Barnicoat, John Wallis
Born at Falmouth, Cornwall, Barnicoat received a good education and then trained under a Mr. Thomas of Falmouth, who was a surveyor and engineer. In 1841 he was attracted by the New Zealand Company proposals to form a second settlement somewhere in New Zealand. For £300 he purchased allotments of 201 acres in the scheme and sailed in the Lord Auckland from Gravesend on 25th September, 1841. One of his fellow travellers was Thomas John Thompson, who also was a surveyor. They arrived at Nelson on 26th February, 1842. Soon afterwards, owing to the chaotic state of the settlement because the sections were not yet surveyed, Barnicoat offered his services to Captain Arthur Wakefield, the Company’s Nelson agent and was given a contract to survey a portion of the Waimea Plain. He was assisted by T. J. Thompson with whom he entered into partnership. They next received a similar contract inthe Moutere district. Next they undertook a contract to survey part of the Wairau Plains the ownership of which was the subject of a dispute between the Company and the Ngatitoa tribe led by Te Rauparaha. In the disaster that occurred on the 16th June, 1843 commonly known as the “Wairau Massacre” Barnicoat was fortunate to escape with his life. Thompson had left the ground a few days earlier.
For the rest of the year Barnicoat was engaged on further settlement surveys in the upper Moutere and Motueka districts. Early in 1844 at the request of the Chief Surveyor, Frederick Tuckett, he joined the expedition to explore the east coast of the South Island down to Stewart Island with the object of selecting a site for the “New Edinburgh” settlement. They sailed in the Deborah from Nelson on the 31st March, 1844. During the course of the expedition Barnicoat and Davison surveyed Waikouaiti harbour, part of the Otago harbour, Molineux Bay and New River harbour, (Invercargill). Crossing to Stewart Island they spent three days there before setting out on the return journey on 1st June.
Barnicoat accompanied Tuckett when, after leaving the Deborah at Molineux harbour, the party proceeded by dinghy up the river to the head of Inchclutha Island. Thence, in the depth of winter, they made the arduous journey overland to Otago harbour, where they rejoined the Deborah and returned to Nelson at the end of September.
Barnicoat took part in the exploring for the elusive “extensive plains” that were needed to complete the New Zealand Company’s obligations to supply the agricultural rural allotments. He also assisted in the exploring for a practicable route from Nelson to the Wairau Valley. In 1846 he explored the Pelorus River and the surrounding country. In 1850, with John Tinline, he sought a shorter and more practicable route to the than that via Top House which had been discovered by Cotterell. His report was published in the Nelson “Examiner” of 3rd and 15th January, 1851. However, a route over the Whangamoa Hill was preferred and Barnicoat was given the task of cutting the road line over Whangamoa to Pelorus River and thence via Kaituna to the Wairau.Barnicoat then relinquished surveying for pastoral pursuits and developed his property.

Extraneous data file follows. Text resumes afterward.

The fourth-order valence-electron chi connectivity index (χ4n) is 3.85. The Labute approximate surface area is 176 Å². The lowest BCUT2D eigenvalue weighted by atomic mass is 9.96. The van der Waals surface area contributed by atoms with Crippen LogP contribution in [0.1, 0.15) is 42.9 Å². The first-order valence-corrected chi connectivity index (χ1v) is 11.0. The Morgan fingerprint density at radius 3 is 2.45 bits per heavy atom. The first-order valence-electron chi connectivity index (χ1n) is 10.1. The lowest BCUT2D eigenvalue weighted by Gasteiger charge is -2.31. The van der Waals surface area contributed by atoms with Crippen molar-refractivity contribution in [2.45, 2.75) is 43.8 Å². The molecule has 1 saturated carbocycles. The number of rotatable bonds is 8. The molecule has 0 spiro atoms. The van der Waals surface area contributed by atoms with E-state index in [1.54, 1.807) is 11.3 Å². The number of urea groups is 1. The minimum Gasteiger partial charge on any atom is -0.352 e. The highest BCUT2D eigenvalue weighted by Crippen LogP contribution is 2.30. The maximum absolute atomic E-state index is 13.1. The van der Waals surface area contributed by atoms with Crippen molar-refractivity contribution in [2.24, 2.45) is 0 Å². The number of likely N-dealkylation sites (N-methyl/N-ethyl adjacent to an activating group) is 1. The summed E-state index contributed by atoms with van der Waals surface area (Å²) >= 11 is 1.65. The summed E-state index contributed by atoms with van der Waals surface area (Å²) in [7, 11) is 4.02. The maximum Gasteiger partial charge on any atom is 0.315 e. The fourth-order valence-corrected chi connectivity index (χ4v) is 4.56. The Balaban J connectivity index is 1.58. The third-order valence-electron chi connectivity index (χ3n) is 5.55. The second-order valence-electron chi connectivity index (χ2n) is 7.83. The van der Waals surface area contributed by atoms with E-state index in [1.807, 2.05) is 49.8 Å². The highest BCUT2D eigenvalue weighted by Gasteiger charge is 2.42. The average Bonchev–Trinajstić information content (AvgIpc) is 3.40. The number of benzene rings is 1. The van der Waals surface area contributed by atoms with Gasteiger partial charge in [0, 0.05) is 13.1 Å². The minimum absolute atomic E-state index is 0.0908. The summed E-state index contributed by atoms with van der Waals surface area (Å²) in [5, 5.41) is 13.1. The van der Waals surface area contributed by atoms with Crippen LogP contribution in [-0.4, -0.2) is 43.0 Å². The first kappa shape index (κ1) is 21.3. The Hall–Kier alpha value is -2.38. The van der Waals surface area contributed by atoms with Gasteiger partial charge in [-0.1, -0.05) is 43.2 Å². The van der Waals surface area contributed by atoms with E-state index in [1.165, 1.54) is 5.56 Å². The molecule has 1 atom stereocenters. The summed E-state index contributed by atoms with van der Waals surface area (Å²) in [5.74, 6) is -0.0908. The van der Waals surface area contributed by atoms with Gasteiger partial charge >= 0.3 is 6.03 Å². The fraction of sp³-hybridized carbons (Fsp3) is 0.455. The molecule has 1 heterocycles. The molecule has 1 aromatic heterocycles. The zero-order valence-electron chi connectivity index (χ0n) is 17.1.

With the establishment of Provincial Government In 1853 Barnicoat entered politics and was elected to represent Waimea East in the Provincial Council. He had the unique distinction of retaining his seat continuously until the abolition of Provincial Government in 1875. He filled the office of Speaker from 1858 to 1875. In 1883 he received a life appointment to the Legislative Council He retired from the office in 1902.
He had always taken a keen interest in educational affairs and in 1843 helped to found Nelson College, one of the first institutions for secondary education in New Zealand. This College was first mooted in 1843 vide New Zealand Ordinances, 1843, but the College was not opened until 1856, when the necessary funds became available. Barnicoat was one of the original trustees and he served on the Board of Governors for more than forty years. He also served on the Nelson Education Board from its inception in 1836 until 1839. Barnicoat was a stalwart supporter of the Anglican Church and when Nelson was constituted a separate Diocesan See in 1857, Barnicoat became a lay member of synod with the office of Assessor of Bishops Court. He remained a member of synod for forty years.
One of his accomplishments was the art of pen and in sketching and there are a number of his drawings of early pioneering subjects of historic interest still in existence.
J. W. Barnicoat died on 2nd February, 1905.Date of Birth1844Date of Death1905OccupationFarmer PoliticianSurveyor